The 90 Illini #89: Phifer Griffin
I spell his name wrong every time I type it. I know there's an H and an F, but I always type Pfipher for some reason. Yes, I realize how dumb it looks because every time I type it that way I say to myself "that looks so dumb, brain, why would you type that?". And then I type it like that again.
Now that I've shamed myself, I'll never do it again. Phifer. Fye-ferr. Got it.
89. Phifer Griffin
Year in school: True Freshman (5 years to play 4)
Height: 6'-6" -- Weight: 290 lbs.
Hometown: Monroe, North Carolina
High School: Union Academy
Five best offers: West Virginia, Air Force, Marshall, East Carolina, Georgia State
Tom Cruise rating: 1.5 Cruises
It's cheating a little bit to list that West Virginia offer. He did have a West Virginia offer, but it came from Dana Holgerson's staff. Once Holgerson left West Virginia for Houston, there was no sign that WVU was still recruiting Griffin. This is not a big deal - just wanted to clarify because that was going to be the first comment.
The main thing to know about Griffin: he comes from a tiny school in North Carolina. This is not to say that kids from tiny schools can't be successful in college. It's just that Griffin comes from a school with 33 players, some of them likely sophomores and freshmen. #90 on this list, Brian Hightower, transferred to IMG Academy and played on a team with dozens of FBS players. Griffin played small school football at a private school.
Again, for offensive linemen you're just recruiting high school frames and footwork. You bulk them up for three years and then see what you have. Wisconsin has made a living off finding huge dudes at small high schools and turning them into Big Ten offensive linemen. It simply needs to be noted: the first day of practice for Griffin will likely be the most eye-opening experience of his life. From tossing around the 168 lb defensive end in front of him in high school to trying to deal with Keith Randolph. It's a huge leap in competition.
Griffin did enroll early, so he would have gotten his first taste of Big Ten defensive linemen this spring had practice not been canceled. His eye-opening experience will have to happen in August. He's a big kid - he's #72 in the middle there, the one whose number is higher than everyone else's because his torso is so large - so it's not like this is one of those "recruit a scrawny high school tight end and slowly develop him into an offensive lineman" scenarios. The school listed him at 290 lbs on the roster that came out this spring, so he's already almost there.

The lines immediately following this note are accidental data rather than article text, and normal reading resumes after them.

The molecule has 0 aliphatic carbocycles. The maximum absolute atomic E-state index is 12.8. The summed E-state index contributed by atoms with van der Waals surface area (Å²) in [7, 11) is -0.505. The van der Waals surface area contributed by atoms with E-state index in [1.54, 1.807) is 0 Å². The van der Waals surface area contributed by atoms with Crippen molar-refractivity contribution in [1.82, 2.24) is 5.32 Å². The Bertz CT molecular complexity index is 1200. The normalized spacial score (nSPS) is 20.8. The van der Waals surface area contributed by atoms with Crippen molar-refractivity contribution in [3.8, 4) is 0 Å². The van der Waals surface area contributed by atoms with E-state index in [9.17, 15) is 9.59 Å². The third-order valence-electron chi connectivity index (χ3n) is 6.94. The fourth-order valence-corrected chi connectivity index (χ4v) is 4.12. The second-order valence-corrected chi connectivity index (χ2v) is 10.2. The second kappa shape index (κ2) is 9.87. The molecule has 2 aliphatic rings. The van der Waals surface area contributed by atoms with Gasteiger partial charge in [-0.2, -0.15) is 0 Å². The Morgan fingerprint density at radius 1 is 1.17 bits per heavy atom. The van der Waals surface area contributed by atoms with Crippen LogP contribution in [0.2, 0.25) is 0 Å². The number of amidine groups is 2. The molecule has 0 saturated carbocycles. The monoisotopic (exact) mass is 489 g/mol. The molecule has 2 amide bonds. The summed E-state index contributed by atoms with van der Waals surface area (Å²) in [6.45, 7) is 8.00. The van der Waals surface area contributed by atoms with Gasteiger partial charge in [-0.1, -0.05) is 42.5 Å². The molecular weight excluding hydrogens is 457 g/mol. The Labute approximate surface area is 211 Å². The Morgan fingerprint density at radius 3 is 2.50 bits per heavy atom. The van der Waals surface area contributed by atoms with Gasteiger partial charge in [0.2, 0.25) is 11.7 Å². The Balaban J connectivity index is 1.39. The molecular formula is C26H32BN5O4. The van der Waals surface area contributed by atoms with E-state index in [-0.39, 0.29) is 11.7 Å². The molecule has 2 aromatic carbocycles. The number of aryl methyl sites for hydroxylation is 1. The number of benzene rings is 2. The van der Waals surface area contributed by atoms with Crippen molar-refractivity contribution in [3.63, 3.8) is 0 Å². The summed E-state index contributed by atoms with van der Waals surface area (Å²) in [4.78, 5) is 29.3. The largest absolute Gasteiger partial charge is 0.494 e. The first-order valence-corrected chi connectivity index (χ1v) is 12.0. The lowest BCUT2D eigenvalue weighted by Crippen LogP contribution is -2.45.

But he'll likely have a long way to go once he gets out on the practice field. You just don't learn solid technique when you're lined up against tiny dudes at practice and then more tiny dudes on Friday night. It's the old iron-sharpens-iron thing. Texas and Florida are recruited like they are because it's a bunch of kids with 5+ years of high-end coaching and competition. The players are closer to juco transfers than high school recruits. Kids from tiny high schools simply need more development.
For Griffin, that development started this spring (at least on the bulk-up side of things). There are four seniors and a fourth-year junior on the offensive line this fall, so he won't be needed right away. And I'd say there's even a second phase in front of him as the kids who will be sophomores this fall (Verdis Brown, Julian Pearl, Jordyn Slaughter, Brevyn Jones) look primed to be the next line after this one. So for Griffin, the target is probably when those guys graduate after the 2022 season. For the three OL recruits in this 2020 class (Griffin plus Kevin Tyler and Blaise Sparks), it will probably look like this:
2021: redshirt freshmen behind a bunch of junior starters
2022: redshirt sophomores behind a bunch of senior starters
2023: try to grab a starting spot as redshirt juniors
For a project kid (let's face it, any kid from a high school with 33 players is a "project" when they get to college), this is just about the perfect scenario. I always felt bad for Michael Heitz (also from a tiny school) because he was tossed to the wolves as a redshirt freshman in 2011. Kids who need to learn technique could always use 2-3 years of development before getting sent out there. So early enrollment (get a jump-start on the nutrition and strength training side), and then three full years of development (redshirt year, rs-FR year, rs-SO year) is just about perfect.
Which means you can now forget about Griffin for the next three years. He'll be at a 365-day football camp for three years in a row. Check back in August of 2023 and let's see where we stand.